Tag Archives: short story anthology

Review of Tales of Eve edited by Mhairi Simpson


My friend Mhairi Simpson informs me that this small anthology was born during a late night session at the bar during a Con last year. It’s one of those cool ideas that once suggested, everyone wonders why they didn’t think of it. And it came to fruition because once everyone completely sobered up, it was still a cool idea – an anthology around the notion of women creating an ideal companion. Hence the title, Tales of Eve.

Weird Science, Stepford Wives, that episode of Buffy the Vampire Slayer…  Genre fiction abounds with tales of men creating (or tales of eveattempting to create) the perfect woman.  Now it’s the woman’s turn. But being female, she’s flexible. She doesn’t just want to create the perfect man. She wants the perfect companion, be it man, beast or washing machine.

The other smart touch was to ensure there were a couple of big names in this anthology, along with those not so well-known and male contributors as well as women. In short, a genuine mix. But what was clearly necessary to get into this select anthology of ten stories, was that the writing had to be good, the concept sharply original and the story to bounce off the page. There isn’t a poor or indifferent story in here – and I’m picky about short fiction.

“Father’s Day” by Francesca Terminiello is one of the most memorable for me – mostly because the ending gave me goosebumps – in a creepy, oh nooo… way. She sets up the characters very effectively, so that I really cared about little Molly, which had to be the point to make that ending so disturbing. Very, very well done.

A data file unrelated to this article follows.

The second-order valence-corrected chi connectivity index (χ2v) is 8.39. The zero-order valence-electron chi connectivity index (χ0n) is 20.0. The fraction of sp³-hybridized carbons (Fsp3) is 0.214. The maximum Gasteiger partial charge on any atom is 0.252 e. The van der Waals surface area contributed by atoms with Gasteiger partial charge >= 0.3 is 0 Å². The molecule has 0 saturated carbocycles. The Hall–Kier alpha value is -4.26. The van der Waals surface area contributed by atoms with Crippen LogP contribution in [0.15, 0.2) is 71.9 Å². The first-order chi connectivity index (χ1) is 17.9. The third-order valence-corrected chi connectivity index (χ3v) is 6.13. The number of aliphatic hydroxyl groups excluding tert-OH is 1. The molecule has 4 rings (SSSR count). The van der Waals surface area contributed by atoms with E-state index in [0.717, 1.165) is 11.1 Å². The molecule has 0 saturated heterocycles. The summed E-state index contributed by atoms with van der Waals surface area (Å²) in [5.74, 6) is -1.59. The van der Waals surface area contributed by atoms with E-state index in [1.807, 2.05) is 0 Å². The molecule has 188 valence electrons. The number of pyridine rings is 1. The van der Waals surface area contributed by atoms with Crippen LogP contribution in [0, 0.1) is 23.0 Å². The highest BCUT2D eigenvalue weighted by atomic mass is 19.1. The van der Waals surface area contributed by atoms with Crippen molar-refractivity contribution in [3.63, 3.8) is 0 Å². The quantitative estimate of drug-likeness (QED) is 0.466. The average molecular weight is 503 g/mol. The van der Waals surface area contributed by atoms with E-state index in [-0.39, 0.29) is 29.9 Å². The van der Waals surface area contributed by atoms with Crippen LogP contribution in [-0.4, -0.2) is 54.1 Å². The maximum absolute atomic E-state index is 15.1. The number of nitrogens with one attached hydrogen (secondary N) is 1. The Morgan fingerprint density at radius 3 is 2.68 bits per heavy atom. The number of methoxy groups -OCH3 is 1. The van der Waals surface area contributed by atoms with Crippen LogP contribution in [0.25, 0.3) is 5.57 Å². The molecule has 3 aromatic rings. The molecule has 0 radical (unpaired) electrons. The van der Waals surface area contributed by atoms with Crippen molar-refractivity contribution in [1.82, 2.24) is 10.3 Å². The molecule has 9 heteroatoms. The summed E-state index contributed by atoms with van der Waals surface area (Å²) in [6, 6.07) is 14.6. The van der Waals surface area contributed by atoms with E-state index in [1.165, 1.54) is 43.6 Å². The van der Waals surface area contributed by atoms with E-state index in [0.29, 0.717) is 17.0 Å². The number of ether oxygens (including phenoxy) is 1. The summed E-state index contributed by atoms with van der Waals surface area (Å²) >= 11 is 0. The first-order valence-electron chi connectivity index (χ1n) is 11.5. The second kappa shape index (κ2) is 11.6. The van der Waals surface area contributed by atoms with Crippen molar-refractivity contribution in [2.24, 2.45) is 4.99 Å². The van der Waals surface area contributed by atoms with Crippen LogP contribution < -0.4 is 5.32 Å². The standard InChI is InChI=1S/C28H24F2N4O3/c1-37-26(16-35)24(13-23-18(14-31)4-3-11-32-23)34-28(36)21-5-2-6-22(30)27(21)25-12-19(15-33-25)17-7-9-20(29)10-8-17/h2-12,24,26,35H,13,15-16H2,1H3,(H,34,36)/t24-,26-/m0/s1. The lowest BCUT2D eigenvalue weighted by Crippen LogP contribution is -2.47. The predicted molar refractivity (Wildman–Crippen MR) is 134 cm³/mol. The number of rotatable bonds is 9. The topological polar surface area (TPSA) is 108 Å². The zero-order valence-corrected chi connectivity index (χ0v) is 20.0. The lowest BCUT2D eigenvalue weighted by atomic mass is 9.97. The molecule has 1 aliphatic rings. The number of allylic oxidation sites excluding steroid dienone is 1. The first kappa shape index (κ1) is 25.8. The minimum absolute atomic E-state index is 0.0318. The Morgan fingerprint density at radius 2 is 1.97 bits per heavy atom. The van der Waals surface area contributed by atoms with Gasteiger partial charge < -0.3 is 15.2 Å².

“The CompaniSIM, The Treasure, The Thief and Her Sister” by C.J. Paget takes the main theme in a completely different direction. I hated the protagonist and what she was doing – so the reveal at the ending gave me great satisfaction, as well as underlining there is nothing so visceral as real sibling hatred.

Juliet McKenna’s very first science fiction short story “Game, Set and Match?” is great fun. The pacing and tension were beautifully handled all the way through. But under the apparent humour lies a far sharper observation and this is one of the stories that has lodged in my head – because  men often do get far too caught up in the competitive business of playing a ‘friendly’ game…

Rob Haines managed to pull off a really nifty trick, to make me really care for an artificial intelligence in the story “In Memoriam”. And the one that I recall as the most disturbing is Ren Waroom’s “Unravel”. There is more than a metaphorical edge to this exploration of grief.  Suzanne McLeod’s “Mother Knows Best” mines the slightly fraught mother/daughter relationship with humorous and unexpected results.  While Adrian Tchaikovsky’s story “Fragile Creations” is another one with an unexpected twist…

But the thing is – they are all gems. Every. Single. One. A massive tribute to Mhairi as editor and kudos to Fox Spirit for publishing the anthology – we all know that short story collections don’t make anyone rich. If you enjoy writing and reading short fiction, then track down this collection – it is a masterclass in how to take an apparently simple concept and meld it into a number of original, beautifully crafted stories.

Review of Hardwired Humanity by Sarah Wagner


If you enjoy well-written, thought-provoking science fiction short stories, then this anthology is required reading. Six stories are themed around the subject of artificially augmented humans – hence the title. And while there is plenty of adventure and excitement, Wagner isn’t afraid to reflect upon the darker consequences of ‘improving’ upon nature.